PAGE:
Frist Campus Center’s famous “late meal” just had its biggest makeover in recent years.
Students can now get foods like chicken and waffles, vegan mac and cheese, dumplings, Korean fried chicken, build-your-own salads, and pho in the late meal servery on Frist’s A-level. Plastic water bottles have been replaced with boxed water, in an effort to be more environmentally conscious. And students craving late meal quesadillas will no longer order them in the same spot, since the quesadilla section is now combined with the pizza section.
Chris Lentz, associate director of marketing and community engagement, also explained that cooking procedures have also changed — Campus Dining now roasts instead of boiling to reduce water usage in the kitchen.
The credit allowance for students on meal plan has also changed from $5.95 to $6 for late lunch and $6.95 to $7 for late dinner.
“This year’s changes reflect the most comprehensive review in several years,” said Chris Lentz, associate director of marketing and community engagement.
When Monica Dobrinoiu ’21 went to late meal for the first time this year, she immediately noticed the changes. She said she could tell there was more variety and appreciated the change in design.
“Having more options is always great,” she said.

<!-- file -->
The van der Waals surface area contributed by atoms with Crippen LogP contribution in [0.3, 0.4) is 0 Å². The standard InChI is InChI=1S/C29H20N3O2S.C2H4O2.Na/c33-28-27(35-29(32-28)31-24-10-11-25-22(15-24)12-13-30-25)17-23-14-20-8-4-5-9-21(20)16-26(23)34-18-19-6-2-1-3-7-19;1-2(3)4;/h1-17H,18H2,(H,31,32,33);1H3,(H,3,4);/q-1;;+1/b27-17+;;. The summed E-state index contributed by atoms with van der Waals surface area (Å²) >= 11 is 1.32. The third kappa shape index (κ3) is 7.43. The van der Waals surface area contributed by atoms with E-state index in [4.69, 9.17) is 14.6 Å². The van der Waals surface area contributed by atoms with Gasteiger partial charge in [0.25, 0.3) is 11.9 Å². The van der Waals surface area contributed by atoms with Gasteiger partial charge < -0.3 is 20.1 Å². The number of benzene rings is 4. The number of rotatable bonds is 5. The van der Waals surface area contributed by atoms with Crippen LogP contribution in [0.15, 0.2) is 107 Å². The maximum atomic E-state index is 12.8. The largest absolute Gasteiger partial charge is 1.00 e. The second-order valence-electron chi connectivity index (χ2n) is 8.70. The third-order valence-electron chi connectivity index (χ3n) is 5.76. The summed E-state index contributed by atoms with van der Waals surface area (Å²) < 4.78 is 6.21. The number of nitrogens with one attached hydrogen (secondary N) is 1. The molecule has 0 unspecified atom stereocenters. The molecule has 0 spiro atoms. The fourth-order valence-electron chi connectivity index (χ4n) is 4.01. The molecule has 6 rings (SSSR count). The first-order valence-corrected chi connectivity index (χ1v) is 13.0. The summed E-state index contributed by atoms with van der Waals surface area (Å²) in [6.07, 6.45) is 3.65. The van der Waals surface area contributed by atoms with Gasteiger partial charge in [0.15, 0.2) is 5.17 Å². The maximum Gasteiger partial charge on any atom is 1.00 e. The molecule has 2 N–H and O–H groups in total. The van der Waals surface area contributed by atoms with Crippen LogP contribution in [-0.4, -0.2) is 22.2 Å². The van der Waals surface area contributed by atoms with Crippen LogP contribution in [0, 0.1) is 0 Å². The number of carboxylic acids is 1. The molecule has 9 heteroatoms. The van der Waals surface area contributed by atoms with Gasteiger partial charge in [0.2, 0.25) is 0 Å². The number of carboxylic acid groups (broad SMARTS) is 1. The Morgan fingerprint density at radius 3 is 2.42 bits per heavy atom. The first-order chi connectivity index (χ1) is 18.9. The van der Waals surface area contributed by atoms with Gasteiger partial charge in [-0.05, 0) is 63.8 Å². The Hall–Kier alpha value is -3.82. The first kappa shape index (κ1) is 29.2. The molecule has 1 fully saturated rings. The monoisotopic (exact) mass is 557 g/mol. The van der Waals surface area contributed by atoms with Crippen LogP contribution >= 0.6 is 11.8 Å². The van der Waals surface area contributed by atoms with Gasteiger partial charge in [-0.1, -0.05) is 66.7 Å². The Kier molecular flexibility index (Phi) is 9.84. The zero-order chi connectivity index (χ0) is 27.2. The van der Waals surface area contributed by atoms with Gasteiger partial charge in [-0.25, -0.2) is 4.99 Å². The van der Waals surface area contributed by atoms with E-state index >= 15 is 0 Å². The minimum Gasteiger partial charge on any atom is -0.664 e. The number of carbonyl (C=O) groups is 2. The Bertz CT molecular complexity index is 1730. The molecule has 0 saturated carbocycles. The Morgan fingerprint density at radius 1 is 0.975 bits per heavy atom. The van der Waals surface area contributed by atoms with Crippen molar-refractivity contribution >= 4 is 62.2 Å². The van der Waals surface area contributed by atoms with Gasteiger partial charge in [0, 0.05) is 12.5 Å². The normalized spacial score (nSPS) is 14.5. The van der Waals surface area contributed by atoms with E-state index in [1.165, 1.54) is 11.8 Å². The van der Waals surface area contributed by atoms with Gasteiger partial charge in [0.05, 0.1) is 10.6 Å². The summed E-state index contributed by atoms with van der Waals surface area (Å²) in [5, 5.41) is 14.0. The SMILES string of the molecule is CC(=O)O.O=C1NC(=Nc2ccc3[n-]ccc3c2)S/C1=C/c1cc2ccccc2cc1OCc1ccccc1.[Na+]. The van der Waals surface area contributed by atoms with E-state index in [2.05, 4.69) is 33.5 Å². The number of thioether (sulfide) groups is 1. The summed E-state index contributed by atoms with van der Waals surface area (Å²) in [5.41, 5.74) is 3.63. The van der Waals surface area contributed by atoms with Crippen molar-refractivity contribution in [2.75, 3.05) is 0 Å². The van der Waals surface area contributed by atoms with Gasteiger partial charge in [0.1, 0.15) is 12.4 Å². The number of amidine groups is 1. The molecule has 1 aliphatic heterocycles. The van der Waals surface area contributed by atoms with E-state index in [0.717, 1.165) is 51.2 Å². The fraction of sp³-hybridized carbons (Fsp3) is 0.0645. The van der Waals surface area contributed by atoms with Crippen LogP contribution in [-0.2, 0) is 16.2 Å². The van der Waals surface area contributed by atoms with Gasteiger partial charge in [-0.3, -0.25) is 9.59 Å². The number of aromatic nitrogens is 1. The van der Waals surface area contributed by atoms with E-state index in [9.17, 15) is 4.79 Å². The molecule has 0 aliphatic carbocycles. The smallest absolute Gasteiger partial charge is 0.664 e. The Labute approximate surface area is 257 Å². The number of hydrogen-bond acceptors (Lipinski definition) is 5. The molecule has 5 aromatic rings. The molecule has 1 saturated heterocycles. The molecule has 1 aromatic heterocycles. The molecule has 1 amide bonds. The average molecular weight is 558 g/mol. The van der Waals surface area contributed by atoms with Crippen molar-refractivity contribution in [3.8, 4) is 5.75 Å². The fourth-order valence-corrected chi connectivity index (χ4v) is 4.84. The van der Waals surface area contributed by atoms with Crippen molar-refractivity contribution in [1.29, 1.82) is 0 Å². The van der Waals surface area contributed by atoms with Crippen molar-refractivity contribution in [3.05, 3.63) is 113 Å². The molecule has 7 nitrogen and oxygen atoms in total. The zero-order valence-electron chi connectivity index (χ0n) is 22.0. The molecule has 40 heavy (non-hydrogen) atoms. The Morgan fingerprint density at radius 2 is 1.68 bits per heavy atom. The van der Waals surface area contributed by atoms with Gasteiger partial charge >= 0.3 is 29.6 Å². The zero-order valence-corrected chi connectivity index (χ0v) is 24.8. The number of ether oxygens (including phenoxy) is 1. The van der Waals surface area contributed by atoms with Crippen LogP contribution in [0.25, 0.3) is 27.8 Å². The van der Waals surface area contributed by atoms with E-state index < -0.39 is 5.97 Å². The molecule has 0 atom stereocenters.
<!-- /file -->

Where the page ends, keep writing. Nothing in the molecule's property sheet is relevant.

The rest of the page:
According to Lentz, Campus Dining introduces new items every year.
“New menus reflect our efforts to meet the tastes of a diverse campus population,” said Lentz. “Our culinary team felt it was the right time to reconsider how to incorporate more scratch-made offerings."
Late meal also now offers “boxed” water instead of plastic water bottles and has eliminated plastic straws, bags, and utensils.
Dobrinoiu said she welcomed all of the new changes.
“I think their intentions are good,” she said. “I feel like Frist is trying to create the image of being environmentally friendly. Having boxed water completes this image.”
First-year students who are still familiarizing themselves with late meal say that, even with all the changes, late meal is still great.
“I have only been to late meal once, but it is great for people who don’t have time,” Hannah Huh ’22 said.
She said she thinks the new changes to late meal reflect positively on the University.
“I know it can be hard for a large institution to change small things like having paper cups instead of plastic ones,” she said.
Late meal is offered on weekdays from 2:30 to 3:45 p.m. and 8:30 to 10 p.m. with the exception of Friday evenings.